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Opportunity for research excellence through Marie Skłodowska-Curie Fellowships

Zill-e-Anam

The Marie Skłodowska-Curie Individual Fellowships provide an opportunity for Indian life science researchers to grow their career by funding their postdoctoral studies in Europe. In this article Zill-e-Anam highlights the salient features of this scheme and how to apply. The deadline to apply for the current cycle is on 9th September 2020.

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On 25 June 1903, Marie Skłodowska-Curie defended her PhD thesis, becoming the first woman in France to receive a doctoral degree. The committee members noted that Curie’s findings were some of the greatest scientific contributions presented through a doctoral thesis. Later, Curie became a two-time winner of the Nobel Prize. In order to honour the excellence Curie showed in her research and the values she stood for, the Marie Skłodowska-Curie Actions (MSCA) were initiated in 1996.

MSCA Fellowships (MSCF) is an opportunity for researchers to enhance their research skills through international and intersectoral mobility. There are two types of individual fellowships — Global Fellowships that fund researchers moving out of Europe and European Fellowships that fund researchers moving to Europe. Researchers from India are eligible to apply for both. However, those presently working in India are only eligible for the latter. 

Talking about the impact of the fellowship, Amey Redkar, a postdoctoral fellow at University of Cordoba, Spain and an MSCF awardee, says, MSCF is an attractive opportunity for early career researchers to develop their own research projects and ideas in any field or interdisciplinary nature. As an MSCA Fellow, I feel this scheme is a highly rewarding opportunity to gain freedom and lay the foundation towards developing an independent research career. MSCA offers support towards bench fees and consumable costs and hence you have experience of managing a research project and also prepares you for the next phases in your academic career.” 

The European Commission supports monthly salary, research allowance and other non-monetary benefits of the awardees. Typically, the fellowship covers living, travel, and family costs. The amount of financial support is decided by subject-specific panels.

Tenure for the European MSCF lasts from 12 to 24 months. In order to apply, the applicants must have a doctoral degree or at least four years of full-time equivalent research experience at the time of the call deadline. MSCF does not have any age limit for applicants and supports their career development and advanced skill training in all scientific disciplines. The applicants are expected to team up with a host supervisor for a competitive and justified proposal.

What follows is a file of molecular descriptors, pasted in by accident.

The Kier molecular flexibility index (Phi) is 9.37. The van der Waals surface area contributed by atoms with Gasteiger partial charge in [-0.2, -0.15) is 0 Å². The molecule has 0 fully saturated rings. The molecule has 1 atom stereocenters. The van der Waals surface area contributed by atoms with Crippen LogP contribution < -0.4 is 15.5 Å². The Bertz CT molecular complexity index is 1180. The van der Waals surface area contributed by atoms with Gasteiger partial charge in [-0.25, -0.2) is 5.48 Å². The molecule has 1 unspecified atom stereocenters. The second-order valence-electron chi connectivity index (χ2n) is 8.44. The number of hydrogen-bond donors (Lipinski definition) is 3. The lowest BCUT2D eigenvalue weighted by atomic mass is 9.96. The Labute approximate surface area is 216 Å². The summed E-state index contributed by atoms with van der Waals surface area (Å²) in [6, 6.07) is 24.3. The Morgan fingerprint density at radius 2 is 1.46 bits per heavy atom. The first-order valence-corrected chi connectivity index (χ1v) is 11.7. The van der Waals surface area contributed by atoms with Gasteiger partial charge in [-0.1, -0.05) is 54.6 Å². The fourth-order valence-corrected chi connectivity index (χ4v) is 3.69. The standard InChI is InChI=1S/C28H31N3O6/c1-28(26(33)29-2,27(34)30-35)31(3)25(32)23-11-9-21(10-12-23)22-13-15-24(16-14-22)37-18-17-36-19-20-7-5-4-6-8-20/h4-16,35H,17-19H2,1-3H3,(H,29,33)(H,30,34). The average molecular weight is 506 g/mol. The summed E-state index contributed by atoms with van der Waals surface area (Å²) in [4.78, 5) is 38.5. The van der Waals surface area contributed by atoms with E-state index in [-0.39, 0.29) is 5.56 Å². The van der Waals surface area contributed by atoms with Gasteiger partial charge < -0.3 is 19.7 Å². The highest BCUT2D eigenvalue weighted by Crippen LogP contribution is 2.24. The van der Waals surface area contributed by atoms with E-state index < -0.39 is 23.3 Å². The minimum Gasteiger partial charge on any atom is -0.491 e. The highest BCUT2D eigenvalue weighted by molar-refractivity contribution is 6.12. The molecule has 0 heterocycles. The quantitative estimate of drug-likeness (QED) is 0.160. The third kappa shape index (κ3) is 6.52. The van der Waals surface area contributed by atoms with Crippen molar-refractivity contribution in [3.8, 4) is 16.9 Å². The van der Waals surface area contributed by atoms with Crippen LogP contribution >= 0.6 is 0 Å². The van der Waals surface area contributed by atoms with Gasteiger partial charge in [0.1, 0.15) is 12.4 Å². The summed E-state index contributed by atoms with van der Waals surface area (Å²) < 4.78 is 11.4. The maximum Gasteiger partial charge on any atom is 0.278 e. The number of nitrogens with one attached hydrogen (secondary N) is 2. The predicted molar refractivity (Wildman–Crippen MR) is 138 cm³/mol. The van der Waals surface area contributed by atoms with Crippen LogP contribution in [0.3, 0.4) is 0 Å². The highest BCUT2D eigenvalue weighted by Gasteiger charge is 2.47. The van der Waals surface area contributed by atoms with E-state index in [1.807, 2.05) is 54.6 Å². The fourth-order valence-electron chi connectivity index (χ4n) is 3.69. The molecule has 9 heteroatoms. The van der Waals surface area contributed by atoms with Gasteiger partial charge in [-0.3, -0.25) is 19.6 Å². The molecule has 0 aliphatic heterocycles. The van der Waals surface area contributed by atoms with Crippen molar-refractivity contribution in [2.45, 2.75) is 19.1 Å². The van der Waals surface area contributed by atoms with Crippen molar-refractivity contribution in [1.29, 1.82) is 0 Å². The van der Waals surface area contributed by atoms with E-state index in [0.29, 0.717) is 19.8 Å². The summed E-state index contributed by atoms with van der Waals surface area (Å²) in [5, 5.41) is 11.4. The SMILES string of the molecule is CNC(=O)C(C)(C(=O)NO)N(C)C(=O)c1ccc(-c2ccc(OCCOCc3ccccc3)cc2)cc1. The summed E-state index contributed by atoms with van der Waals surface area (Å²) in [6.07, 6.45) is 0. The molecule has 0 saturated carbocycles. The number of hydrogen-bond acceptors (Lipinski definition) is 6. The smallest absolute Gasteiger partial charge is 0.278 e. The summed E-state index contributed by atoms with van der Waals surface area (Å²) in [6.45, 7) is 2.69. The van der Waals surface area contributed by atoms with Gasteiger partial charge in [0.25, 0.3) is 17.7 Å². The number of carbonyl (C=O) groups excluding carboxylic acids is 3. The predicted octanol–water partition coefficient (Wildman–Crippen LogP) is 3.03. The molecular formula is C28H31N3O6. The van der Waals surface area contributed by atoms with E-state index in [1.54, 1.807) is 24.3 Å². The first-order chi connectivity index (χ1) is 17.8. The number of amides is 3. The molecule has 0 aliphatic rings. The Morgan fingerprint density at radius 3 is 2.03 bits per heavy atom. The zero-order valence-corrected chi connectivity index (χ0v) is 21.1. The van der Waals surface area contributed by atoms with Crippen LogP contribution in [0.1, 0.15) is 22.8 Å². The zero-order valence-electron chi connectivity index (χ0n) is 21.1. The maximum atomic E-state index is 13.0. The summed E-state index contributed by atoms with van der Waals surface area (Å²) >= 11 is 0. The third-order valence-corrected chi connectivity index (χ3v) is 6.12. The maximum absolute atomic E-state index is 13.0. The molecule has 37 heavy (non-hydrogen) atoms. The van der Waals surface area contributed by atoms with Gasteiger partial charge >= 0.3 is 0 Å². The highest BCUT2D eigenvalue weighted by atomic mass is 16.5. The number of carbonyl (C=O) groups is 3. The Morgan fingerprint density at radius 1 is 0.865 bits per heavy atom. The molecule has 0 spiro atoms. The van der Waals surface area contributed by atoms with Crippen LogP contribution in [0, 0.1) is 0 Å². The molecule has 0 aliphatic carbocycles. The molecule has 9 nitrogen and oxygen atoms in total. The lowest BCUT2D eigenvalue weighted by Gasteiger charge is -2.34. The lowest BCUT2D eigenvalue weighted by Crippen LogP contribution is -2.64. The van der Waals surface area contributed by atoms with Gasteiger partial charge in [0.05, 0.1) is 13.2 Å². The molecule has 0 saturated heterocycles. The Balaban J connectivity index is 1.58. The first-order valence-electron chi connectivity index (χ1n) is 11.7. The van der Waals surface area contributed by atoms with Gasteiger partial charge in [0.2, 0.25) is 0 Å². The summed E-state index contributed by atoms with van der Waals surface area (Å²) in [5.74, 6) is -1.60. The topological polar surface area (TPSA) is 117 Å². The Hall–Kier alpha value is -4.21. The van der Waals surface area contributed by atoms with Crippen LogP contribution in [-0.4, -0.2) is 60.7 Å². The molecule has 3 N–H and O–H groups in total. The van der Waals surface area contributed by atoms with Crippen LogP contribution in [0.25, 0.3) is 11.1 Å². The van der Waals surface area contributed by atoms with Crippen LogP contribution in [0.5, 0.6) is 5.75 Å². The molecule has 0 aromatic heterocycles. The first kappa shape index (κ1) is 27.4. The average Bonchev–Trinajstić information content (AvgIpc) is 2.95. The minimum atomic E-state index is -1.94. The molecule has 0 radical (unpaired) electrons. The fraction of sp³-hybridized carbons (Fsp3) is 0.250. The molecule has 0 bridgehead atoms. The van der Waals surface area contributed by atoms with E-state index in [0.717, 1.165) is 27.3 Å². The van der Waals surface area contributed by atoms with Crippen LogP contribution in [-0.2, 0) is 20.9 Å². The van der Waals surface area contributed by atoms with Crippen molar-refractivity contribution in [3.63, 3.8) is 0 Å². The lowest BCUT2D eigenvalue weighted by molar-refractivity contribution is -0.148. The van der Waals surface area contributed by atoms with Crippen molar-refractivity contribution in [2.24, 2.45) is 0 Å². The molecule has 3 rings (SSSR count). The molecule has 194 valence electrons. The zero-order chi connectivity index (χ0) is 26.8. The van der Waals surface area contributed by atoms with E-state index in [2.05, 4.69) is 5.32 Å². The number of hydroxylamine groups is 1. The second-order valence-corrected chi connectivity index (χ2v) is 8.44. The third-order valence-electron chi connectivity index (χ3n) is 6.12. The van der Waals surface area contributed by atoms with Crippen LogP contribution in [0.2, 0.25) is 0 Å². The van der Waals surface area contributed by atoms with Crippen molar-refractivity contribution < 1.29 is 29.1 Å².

The electronically submitted proposals must be prepared by the researcher in cooperation with the main supervisor in the host organization. The proposals can cover a wide range of scientific areas such as life sciences, chemistry, information sciences, environment and geosciences and physics. The proposal has two parts: (1) administrative forms, declarations and contacts and (2) technical description of the proposed project. The latter component is the most crucial aspect of the application and should describe the proposed work in detail along with clear objectives, deliverables, and milestones in not more than ten pages. 

Having the first draft of the application ready well in advance of the deadline helps a lot. Getting feedback from as many diverse backgrounds as possible is also beneficial. I think MSCA likes those risky and challenging projects, not the incremental ones. Also, it is important to emphasize your achievements well and lay down a clear vision about career plans,” recommends Mahipal Ganji, an MSCF awardee working at Max Planck Institute of Biochemistry Martinsried and LMU in Munich, Germany. 

In order to increase the chances of success, review the list of successful projects of the scheme and if possible, have informational interviews with past awardees to get their views on what worked best for their application,” suggests Vineetha Raghavan, Grants Manager at National Centre For Biological Sciences, Bengaluru.

MCSF is a fellowship that benefits both the researchers and their host institutions, by providing the former with an opportunity to build their careers through mobility, and allowing the latter to build stronger worldwide networks.

The deadline for this year’s call is 9 September, 2020.

Written By

Zill-e-Anam is currently pursuing her PhD in Directed Evolution and Codon Shuffling from Special Centre for Molecular Medicine, JNU, New Delhi. She loves to juggle between pipettes, proteins and laptop keypad. Though science communication she aims to give back to …